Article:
That doesn’t mean that any site that is set up primarily to generate revenue by writing reviews is bad. But it should set off warning flags.

If a site is set up primarily as a “review” site, it doesn’t mean their reviews are bad, either. But in my experience, they stick out like a sore thumb. And many of them are very bad, for sure.

If you’re new to the product for which you’re searching for reviews, you need to be aware that a LOT of these review sites are virtually USELESS.

So if you know nothing yet about saxes or flutes, or online instruction courses or the like, how do you ever begin to figure out which reviews are helpful and which are fluff?

That’s hard to quantify. But perhaps we could look at some examples. It might be helpful to see what some of these reviews look like that look “bad” to get an idea of what is wrong.

Examples of really BAD instrument reviews

Writing an article like this can be dangerous for a website’s reputation. I realize that if I link to other sites, labelling bad reviews, it might run a risk in kind for them to “return the favor.” But I’m hoping that as we all challenge each other to plough through all the stuff out there, that eventually the content will get better.

BAD Example 1: “5 Best Professional Flute Reviews 2022”

This is the kind of review that looks a bit bothersome to me. One site that comes to mind has a review called “5 Best Professional Flute Reviews 2022 – Expert Flute Choice.” Now, because I have a little background in understanding what makes a web article come up on page one of Google, I recognize this article has a title aimed at doing that – making it come up on the first page when you Google “best flute reviews.”

That doesn’t necessarily mean it’s a bad review. It means the webmaster knows how to get you to click on his link. And they’re honest and upfront about the fact that their article might have “affiliate links” – links that, when clicked, will take you to a site where you could buy the flutes they discuss, and they will receive a commission for it.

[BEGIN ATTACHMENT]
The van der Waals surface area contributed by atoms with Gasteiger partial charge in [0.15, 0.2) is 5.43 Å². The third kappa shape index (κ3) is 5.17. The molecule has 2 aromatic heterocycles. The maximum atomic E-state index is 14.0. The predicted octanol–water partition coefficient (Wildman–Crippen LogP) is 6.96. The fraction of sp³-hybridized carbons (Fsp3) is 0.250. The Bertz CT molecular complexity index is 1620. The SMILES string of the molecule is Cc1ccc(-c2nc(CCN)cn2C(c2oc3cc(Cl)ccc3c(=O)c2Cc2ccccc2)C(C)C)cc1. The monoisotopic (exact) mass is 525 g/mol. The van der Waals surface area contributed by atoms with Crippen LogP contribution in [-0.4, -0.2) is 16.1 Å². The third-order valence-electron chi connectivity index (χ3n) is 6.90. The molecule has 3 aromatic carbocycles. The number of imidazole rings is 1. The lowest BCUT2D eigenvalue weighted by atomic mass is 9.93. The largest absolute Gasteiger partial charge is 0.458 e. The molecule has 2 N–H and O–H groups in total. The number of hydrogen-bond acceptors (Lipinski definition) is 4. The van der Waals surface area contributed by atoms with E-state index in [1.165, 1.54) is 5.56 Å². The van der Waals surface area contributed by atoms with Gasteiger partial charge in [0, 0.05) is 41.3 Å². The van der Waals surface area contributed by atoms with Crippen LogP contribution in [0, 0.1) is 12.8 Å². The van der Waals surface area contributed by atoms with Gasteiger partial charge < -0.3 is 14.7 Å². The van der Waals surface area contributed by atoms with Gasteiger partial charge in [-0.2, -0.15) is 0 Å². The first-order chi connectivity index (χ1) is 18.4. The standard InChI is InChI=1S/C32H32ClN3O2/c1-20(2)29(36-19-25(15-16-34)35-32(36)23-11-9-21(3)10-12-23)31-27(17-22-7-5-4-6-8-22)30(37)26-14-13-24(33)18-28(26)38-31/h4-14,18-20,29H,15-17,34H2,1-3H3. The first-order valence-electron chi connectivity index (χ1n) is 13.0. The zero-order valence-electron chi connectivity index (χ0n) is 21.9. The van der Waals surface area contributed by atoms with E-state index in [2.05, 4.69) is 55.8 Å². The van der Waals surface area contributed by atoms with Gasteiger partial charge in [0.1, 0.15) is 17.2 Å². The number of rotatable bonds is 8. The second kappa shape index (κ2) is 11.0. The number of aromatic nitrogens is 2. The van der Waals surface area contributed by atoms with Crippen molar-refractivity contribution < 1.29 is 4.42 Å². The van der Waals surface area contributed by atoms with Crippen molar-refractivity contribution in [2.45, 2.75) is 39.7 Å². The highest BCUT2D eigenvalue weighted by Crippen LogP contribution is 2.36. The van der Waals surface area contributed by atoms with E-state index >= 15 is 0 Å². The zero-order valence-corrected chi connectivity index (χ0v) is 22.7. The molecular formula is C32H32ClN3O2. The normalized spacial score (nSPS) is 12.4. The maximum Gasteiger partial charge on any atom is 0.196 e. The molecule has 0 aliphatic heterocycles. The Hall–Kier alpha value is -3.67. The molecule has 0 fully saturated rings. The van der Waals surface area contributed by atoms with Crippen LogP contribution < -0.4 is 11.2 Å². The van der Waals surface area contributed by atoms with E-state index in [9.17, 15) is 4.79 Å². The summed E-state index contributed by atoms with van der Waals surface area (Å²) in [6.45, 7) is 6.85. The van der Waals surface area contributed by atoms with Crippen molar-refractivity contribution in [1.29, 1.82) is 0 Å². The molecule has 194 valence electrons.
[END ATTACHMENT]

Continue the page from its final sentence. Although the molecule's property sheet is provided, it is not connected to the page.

There is nothing wrong with that, by itself. I pay for good advice all the time.

But for me, there are some glaring things that tell me the reviewer in this article isn’t primarily a flutist writing a review of flutes with the express purpose of bestowing passionate knowledge about the subject in the title of the article. Examples:

  • “Certain beginner flutes can be upgraded as your skills develop. Such upgrades can usually be done at half the price needed to purchase a new flute that your new skillset requires.” (I’m not sure what kind of upgrades they might be talking about except possibly a different headjoint. But while technically true, you’ll be hard pressed to find any flute professional who who would be spending big bucks on a professional headjoint on any beginner flute. So not sure what that even means…)
  • Or, how about this point? “For easy maintenance, a cleaning rod has also been added to the flute as well as a carrying case so you can easily transport it with you.” (Maybe I’m being too picky; but I’ve NEVER seen any flute (beginner OR pro) sold without a case (or without a cleaning rod, for that matter).